Recovery Still Long Ahead
The latest numbers for the Index of Industrial Production (IIP) for the month of August convey a message that still a lot needs to be done so as to declare that our industrial sector is, in actuality, seeing some recovery.
With a growth of just 0.6% y-o-y that is definitely below expectations, we need to work a lot better in coming days to improve the situation whatsoever.
The manufacturing sector that accounts for almost 80 % of the IIP was almost flat for the period of April to August.
Therefore, anything but miracle in the second half of the year is expected to achieve what most of the incumbent MPs were busy boasting that India will grow around 5% for the entire year.
Is it really possible by any means? Considering the present situation and Lok Sabha polls approaching, nothing but only further debacle seems imminent.
In order to learn about the gravity of situation look for instance garments industry. A big confusion in figures is waiting for you. Read to know yourself.
Garments, for instance, showed over 25% y-o-y growth in August, and over 40% for the April to August period. But looking at the textiles sector at the same time – textiles actually grew by 5% in August and 35 from April to August. Therefore, from where did the raw material come from? Or, the figures are highly flawed.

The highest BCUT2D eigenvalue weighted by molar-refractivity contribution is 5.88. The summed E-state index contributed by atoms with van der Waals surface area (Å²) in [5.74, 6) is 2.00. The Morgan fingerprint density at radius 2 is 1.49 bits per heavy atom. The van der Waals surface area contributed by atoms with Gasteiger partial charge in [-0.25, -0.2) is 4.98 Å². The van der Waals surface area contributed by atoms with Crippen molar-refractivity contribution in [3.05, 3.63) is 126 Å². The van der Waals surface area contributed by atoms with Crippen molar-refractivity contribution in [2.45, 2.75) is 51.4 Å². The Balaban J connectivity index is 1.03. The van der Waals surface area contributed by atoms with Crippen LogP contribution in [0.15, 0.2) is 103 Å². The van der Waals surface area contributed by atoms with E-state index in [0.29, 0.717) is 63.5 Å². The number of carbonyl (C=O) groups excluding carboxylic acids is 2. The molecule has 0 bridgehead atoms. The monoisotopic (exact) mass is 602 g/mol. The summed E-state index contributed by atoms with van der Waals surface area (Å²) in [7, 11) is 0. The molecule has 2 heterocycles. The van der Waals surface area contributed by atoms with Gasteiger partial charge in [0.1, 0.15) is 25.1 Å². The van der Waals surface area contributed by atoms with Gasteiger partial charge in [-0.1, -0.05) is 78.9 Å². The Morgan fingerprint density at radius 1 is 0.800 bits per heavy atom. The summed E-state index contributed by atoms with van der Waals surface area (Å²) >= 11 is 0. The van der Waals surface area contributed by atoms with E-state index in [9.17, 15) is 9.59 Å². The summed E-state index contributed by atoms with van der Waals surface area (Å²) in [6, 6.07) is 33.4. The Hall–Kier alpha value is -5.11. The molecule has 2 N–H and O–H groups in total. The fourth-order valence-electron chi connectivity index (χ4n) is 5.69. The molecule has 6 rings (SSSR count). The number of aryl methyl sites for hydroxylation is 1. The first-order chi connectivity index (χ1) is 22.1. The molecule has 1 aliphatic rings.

A column in Business Standards by the name ‘An Elusive Recovery’ puts the matters more clearly. Even Deepak Shenoy has put such a matter in front of readers many a times.
The aggregate of capital goods sector fell down by almost 15% in August accompanied by flat growth for the period from April to August. Similalry, consumer durables showed a decline of 11% during the period of April to August.
But, there is some good news hiding somewhere in the recently released data. If we take trade numbers for September into consideration, IIP numbers for the next month may be better.
What is so special lying beneath?
In the month of September, trade deficit was recorded to be $ 6.8 billion which was almost half to what was registered in the same month a year back. The figure was $ 17 billion in September 2012. The positive change came due to 11% growth achieved in exports. At the same time imports declined by 18%.
With depreciation in rupee and increase in demand in the US, Indian exports received a major fillip lately. And, slowing up of domestic economy led to less imports being carried out lately. The measures taken up by government in tackling gold imports also started working helping trade deficit to come under some sort of control. This improvement in trade deficit will surely help the economy to improve further. But, domestic consumption is still low and same is domestic spending of the country.
To add to it, our fiscal deficit needs to be in greater control than what it’s at present. Although, 2.5% of GDP will be a cruel joke posed in front of the already weak UPA government, we can only hope Chidambaram keeps it within manageable limits, as promised by him some months back.